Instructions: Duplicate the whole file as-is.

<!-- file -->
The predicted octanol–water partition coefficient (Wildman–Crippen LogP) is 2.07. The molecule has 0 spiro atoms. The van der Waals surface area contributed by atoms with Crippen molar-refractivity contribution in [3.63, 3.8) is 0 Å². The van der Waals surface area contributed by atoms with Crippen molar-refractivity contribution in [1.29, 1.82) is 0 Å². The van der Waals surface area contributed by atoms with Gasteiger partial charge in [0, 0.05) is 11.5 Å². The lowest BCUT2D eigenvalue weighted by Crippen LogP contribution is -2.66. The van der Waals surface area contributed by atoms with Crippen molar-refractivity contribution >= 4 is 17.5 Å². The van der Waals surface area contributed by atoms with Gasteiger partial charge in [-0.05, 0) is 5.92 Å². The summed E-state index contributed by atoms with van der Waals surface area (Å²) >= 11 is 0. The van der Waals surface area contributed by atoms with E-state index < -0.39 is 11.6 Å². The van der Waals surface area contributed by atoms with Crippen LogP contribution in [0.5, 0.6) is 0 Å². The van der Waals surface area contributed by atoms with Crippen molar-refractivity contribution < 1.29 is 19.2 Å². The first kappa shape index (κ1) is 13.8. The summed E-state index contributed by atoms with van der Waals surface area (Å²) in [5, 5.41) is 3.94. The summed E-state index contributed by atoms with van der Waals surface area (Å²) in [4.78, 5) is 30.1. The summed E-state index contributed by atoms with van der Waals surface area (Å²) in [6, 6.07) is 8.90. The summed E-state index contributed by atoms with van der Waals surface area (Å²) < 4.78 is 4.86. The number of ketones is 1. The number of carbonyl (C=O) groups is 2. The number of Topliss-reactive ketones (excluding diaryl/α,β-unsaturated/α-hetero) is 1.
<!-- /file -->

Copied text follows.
The predicted octanol–water partition coefficient (Wildman–Crippen LogP) is 2.07. The molecule has 0 spiro atoms. The van der Waals surface area contributed by atoms with Crippen molar-refractivity contribution in [3.63, 3.8) is 0 Å². The van der Waals surface area contributed by atoms with Crippen molar-refractivity contribution in [1.29, 1.82) is 0 Å². The van der Waals surface area contributed by atoms with Gasteiger partial charge in [0, 0.05) is 11.5 Å². The lowest BCUT2D eigenvalue weighted by Crippen LogP contribution is -2.66. The van der Waals surface area contributed by atoms with Crippen molar-refractivity contribution >= 4 is 17.5 Å². The van der Waals surface area contributed by atoms with Gasteiger partial charge in [-0.05, 0) is 5.92 Å². The summed E-state index contributed by atoms with van der Waals surface area (Å²) >= 11 is 0. The van der Waals surface area contributed by atoms with E-state index < -0.39 is 11.6 Å². The van der Waals surface area contributed by atoms with Crippen LogP contribution in [0.5, 0.6) is 0 Å². The van der Waals surface area contributed by atoms with Crippen molar-refractivity contribution < 1.29 is 19.2 Å². The first kappa shape index (κ1) is 13.8. The summed E-state index contributed by atoms with van der Waals surface area (Å²) in [5, 5.41) is 3.94. The summed E-state index contributed by atoms with van der Waals surface area (Å²) in [4.78, 5) is 30.1. The summed E-state index contributed by atoms with van der Waals surface area (Å²) in [6, 6.07) is 8.90. The summed E-state index contributed by atoms with van der Waals surface area (Å²) < 4.78 is 4.86. The number of ketones is 1. The number of carbonyl (C=O) groups is 2. The number of Topliss-reactive ketones (excluding diaryl/α,β-unsaturated/α-hetero) is 1.